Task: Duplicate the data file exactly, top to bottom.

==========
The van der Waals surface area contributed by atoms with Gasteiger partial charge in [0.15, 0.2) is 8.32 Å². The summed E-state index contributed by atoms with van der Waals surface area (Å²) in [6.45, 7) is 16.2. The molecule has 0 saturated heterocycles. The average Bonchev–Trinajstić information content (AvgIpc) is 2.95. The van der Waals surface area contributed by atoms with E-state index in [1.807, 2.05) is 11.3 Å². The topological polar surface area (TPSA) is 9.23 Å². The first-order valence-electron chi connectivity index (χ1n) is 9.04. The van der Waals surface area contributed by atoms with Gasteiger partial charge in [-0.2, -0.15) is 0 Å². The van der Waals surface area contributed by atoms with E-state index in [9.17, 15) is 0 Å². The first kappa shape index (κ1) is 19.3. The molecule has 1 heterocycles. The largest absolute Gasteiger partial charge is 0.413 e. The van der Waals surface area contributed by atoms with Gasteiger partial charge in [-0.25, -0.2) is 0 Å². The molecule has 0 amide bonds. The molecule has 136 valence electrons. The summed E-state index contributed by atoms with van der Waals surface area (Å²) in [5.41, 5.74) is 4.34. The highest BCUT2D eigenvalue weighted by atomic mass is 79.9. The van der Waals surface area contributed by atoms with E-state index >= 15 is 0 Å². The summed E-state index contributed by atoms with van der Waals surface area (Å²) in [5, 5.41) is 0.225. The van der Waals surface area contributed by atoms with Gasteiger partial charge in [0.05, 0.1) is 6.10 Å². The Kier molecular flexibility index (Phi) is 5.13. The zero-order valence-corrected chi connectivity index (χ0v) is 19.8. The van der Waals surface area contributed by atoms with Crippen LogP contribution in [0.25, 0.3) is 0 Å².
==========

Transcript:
The van der Waals surface area contributed by atoms with Gasteiger partial charge in [0.15, 0.2) is 8.32 Å². The summed E-state index contributed by atoms with van der Waals surface area (Å²) in [6.45, 7) is 16.2. The molecule has 0 saturated heterocycles. The average Bonchev–Trinajstić information content (AvgIpc) is 2.95. The van der Waals surface area contributed by atoms with E-state index in [1.807, 2.05) is 11.3 Å². The topological polar surface area (TPSA) is 9.23 Å². The first-order valence-electron chi connectivity index (χ1n) is 9.04. The van der Waals surface area contributed by atoms with Gasteiger partial charge in [-0.2, -0.15) is 0 Å². The van der Waals surface area contributed by atoms with E-state index in [9.17, 15) is 0 Å². The first kappa shape index (κ1) is 19.3. The molecule has 1 heterocycles. The largest absolute Gasteiger partial charge is 0.413 e. The van der Waals surface area contributed by atoms with Gasteiger partial charge in [-0.25, -0.2) is 0 Å². The molecule has 0 amide bonds. The molecule has 136 valence electrons. The summed E-state index contributed by atoms with van der Waals surface area (Å²) in [5.41, 5.74) is 4.34. The highest BCUT2D eigenvalue weighted by atomic mass is 79.9. The van der Waals surface area contributed by atoms with E-state index >= 15 is 0 Å². The summed E-state index contributed by atoms with van der Waals surface area (Å²) in [5, 5.41) is 0.225. The van der Waals surface area contributed by atoms with Gasteiger partial charge in [0.05, 0.1) is 6.10 Å². The Kier molecular flexibility index (Phi) is 5.13. The zero-order valence-corrected chi connectivity index (χ0v) is 19.8. The van der Waals surface area contributed by atoms with Crippen LogP contribution in [0.25, 0.3) is 0 Å².